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The effects of cadmium on heme oxygenase-1 in HCT116 human colon epithelial cells with or without iron deficiency

UNCG Author/Contributor (non-UNCG co-authors, if there are any, appear on document)
Chengzhi Lai (Creator)
Institution
The University of North Carolina at Greensboro (UNCG )
Web Site: http://library.uncg.edu/
Advisor
George Loo

Abstract: Metals may have contrasting biological effects. Iron, a component of a variety of iron-containing proteins, plays an important role in maintaining a healthy human body. In contrast, cadmium, a contaminant and carcinogen, has been considered one of the most toxic elements in the environment. As a defending mechanism against the exposure to cadmium, cells increase expression of cytoprotective genes such as heme oxygenase-1 (HO-1). Although both the importance of iron and the toxicity of cadmium are well known, it is not clear whether iron is required for the defending mechanism (that is, the upregulation of HO-1) against the toxicity of cadmium. In my thesis project, the effects of cadmium on HO-1 in HCT116 human colon epithelial cells with or without iron deficiency were investigated. It was found that cadmium upregulated HO-1 mRNA and protein expression and enzyme activity, but these effects were decreased by desferoxamine (DFO), an iron chelator, suggesting iron plays a critical role in cadmium-induced upregulation of HO-1. This conclusion was supported by two other observations: 1) another iron chelator, 2',2'-dipyridyl (DPD), also decreased the upregulating effects of cadmium on HO-1 mRNA and protein expression; 2) iron sulfate, but not zinc sulfate and copper sulfate, restored the upregulating effects of cadmium on HO-1 mRNA and protein expression and enzyme activity in iron-deficient cells caused by the pretreatments with iron chelators, DFO or DPD. Further experiments were conducted to help explain the observations. There were two primary findings: 1) cadmium decreased intracellular glutathione levels, similar in the effects of glutathione inhibitors, ethacrynic acid (EA) and buthionine sulfoximine (BSO); however, only cadmium and EA, but not BSO, increased the expression of HO-1 mRNA and the nuclear expression of nuclear factor-E2-related factor-2 (Nrf-2), suggesting that cadmium may have the same effect as EA to directly react with intracellular glutathione; 2) being similar in effect to iron chelators, NADPH oxidase (NOX) inhibitors such as apocynin and diphenyleneiodonium (DPI), and superoxide scavenger, tiron, decreased the upregulating effects of cadmium on HO-1 mRNA and protein expression and enzyme activity. Compiled together, the results suggest that NOX-produced ROS play an important role in cadmium-induced HO-1 upregulation; cadmium induces intracellular accumulation of ROS by depleting intracellular glutathione, and increases nuclear Nrf-2 expression, which all lead to the upregulation of HO-1 expression. Moreover, it is possible that iron chelators, DFO and DPD, deplete iron contained in heme, a component of NOX, decreasing NOX-produced ROS, therefore decreasing the upregulating effect of cadmium on HO-1. In conclusion, the results imply that cadmium could be more toxic to iron-deficient cells than to iron-sufficient cells, suggesting that cadmium exposure could result in more severe consequences in an iron-deficient population than in a healthy population.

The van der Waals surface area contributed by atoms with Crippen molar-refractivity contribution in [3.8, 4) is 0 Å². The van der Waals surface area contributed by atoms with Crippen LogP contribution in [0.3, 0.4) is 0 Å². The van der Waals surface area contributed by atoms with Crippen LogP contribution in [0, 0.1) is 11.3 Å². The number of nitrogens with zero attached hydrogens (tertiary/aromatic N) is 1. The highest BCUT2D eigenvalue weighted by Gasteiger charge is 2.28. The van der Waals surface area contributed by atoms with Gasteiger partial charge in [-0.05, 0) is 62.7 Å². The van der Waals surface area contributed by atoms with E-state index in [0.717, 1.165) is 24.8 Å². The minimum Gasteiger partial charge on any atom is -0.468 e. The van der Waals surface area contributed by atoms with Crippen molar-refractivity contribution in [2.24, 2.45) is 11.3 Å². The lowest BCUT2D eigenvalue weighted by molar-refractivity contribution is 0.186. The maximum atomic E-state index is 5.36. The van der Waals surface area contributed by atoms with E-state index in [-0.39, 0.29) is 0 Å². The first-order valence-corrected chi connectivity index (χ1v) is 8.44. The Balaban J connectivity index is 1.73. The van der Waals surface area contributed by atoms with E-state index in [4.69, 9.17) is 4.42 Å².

Additional Information

Publication
Thesis
Language: English
Date: 2009
Keywords
Cadmium, Heme oxygenase-1, Toxicity, Iron
Subjects
Cadmium $x Physiological effect.
Iron in the body $x Physiological effect.
Cadmium $x Toxicology.
Oxygenases.